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Professor Mark Davis talks about his research on T cell receptors and his early tetramer collaboration with Oxford. These tetramers did overcome the very low affinity but high specificity of T cell receptors. Professor Davis stresses the importance of working not only on laboratory models, but on human samples.

Professor Davis also emphasises the need of a repository of samples, particularly when studying vaccines. Memory T cells are acquired during a lifetime even when individuals are not in contact with a certain infection, by cross reactivity to other antigens. This partially explains why young children are more vulnerable to infectious diseases.

Professor Mark Davis

T and B cells recognition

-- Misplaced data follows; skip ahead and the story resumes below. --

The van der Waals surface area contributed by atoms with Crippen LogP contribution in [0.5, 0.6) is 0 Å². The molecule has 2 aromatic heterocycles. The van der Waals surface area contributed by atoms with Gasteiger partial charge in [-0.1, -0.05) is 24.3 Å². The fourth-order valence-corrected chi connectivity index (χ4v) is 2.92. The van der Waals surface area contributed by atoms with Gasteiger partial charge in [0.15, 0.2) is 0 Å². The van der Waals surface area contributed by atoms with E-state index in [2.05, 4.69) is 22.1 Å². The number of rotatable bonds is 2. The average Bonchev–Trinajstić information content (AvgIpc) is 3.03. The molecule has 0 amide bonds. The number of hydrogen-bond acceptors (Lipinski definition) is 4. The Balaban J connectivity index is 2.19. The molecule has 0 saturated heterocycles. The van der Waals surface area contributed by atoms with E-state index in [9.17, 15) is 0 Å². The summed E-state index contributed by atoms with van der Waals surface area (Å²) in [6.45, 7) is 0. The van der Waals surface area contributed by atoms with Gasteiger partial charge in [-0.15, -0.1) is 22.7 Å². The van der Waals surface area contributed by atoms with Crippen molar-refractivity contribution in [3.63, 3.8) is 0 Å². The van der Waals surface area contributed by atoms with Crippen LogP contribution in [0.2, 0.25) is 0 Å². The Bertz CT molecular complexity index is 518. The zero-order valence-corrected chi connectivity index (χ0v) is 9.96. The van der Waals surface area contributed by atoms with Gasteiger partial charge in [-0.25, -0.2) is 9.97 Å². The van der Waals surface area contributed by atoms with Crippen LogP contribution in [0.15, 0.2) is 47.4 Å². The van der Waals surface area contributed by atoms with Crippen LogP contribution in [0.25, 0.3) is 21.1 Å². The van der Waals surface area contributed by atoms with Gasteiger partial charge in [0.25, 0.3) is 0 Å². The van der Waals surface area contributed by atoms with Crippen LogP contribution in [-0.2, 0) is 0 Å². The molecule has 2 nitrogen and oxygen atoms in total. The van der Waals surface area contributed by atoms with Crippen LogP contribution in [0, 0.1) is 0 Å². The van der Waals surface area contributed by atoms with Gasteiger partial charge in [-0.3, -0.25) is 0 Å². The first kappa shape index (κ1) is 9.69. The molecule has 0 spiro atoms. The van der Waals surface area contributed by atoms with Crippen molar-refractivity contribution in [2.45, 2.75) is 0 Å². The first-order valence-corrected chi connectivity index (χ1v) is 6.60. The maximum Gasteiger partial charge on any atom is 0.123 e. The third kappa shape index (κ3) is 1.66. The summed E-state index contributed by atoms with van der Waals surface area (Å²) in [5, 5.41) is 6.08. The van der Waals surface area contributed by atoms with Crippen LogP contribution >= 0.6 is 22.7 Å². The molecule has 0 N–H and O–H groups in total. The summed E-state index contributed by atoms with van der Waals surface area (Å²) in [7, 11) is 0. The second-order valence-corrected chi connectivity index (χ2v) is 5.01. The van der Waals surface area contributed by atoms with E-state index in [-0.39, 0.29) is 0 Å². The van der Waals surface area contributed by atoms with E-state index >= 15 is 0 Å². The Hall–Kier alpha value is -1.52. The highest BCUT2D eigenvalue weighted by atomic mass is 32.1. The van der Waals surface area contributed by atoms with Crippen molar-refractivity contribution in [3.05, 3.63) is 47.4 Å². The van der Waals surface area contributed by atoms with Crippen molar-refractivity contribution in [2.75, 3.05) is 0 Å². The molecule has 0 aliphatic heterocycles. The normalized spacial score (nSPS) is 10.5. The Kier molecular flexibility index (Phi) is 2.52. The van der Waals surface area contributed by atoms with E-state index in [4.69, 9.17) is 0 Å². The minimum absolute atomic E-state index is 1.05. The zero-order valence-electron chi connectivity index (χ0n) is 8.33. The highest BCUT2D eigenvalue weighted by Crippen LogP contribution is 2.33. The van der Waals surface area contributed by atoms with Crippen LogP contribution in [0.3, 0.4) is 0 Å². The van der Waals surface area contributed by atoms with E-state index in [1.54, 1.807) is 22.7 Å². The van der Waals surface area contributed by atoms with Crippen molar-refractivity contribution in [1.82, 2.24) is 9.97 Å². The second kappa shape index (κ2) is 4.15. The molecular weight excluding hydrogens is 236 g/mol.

mark-headshot.jpgProfessor Mark Davis is Director of the Stanford Institute for Immunology. He is known for identifying the elusive T Cell receptor genes, which allow T lymphocytes to fight disease-causing microbes. Since identifying these genes in the 1980s, Professor Davis has discovered a number of other important genes, which are expressed by lymphocytes, including BLIMP-1, the first master regulatory gene in these cells, and Granulysin, an important natural defence against tuberculosis. Professor Davis has also pioneered the development of diagnostic assays for immune function, first with peptide-MHC tetramers, and more recently, the invention of a high throughput cellular array system, which can analyse different types of blood cells simultaneously.

Translational Medicine

From Bench to Bedside

Ultimately, medical research must translate into improved treatments for patients. At the Nuffield Department of Medicine, our researchers collaborate to develop better health care, improved quality of life, and enhanced preventative measures for all patients. Our findings in the laboratory are translated into changes in clinical practice, from bench to bedside.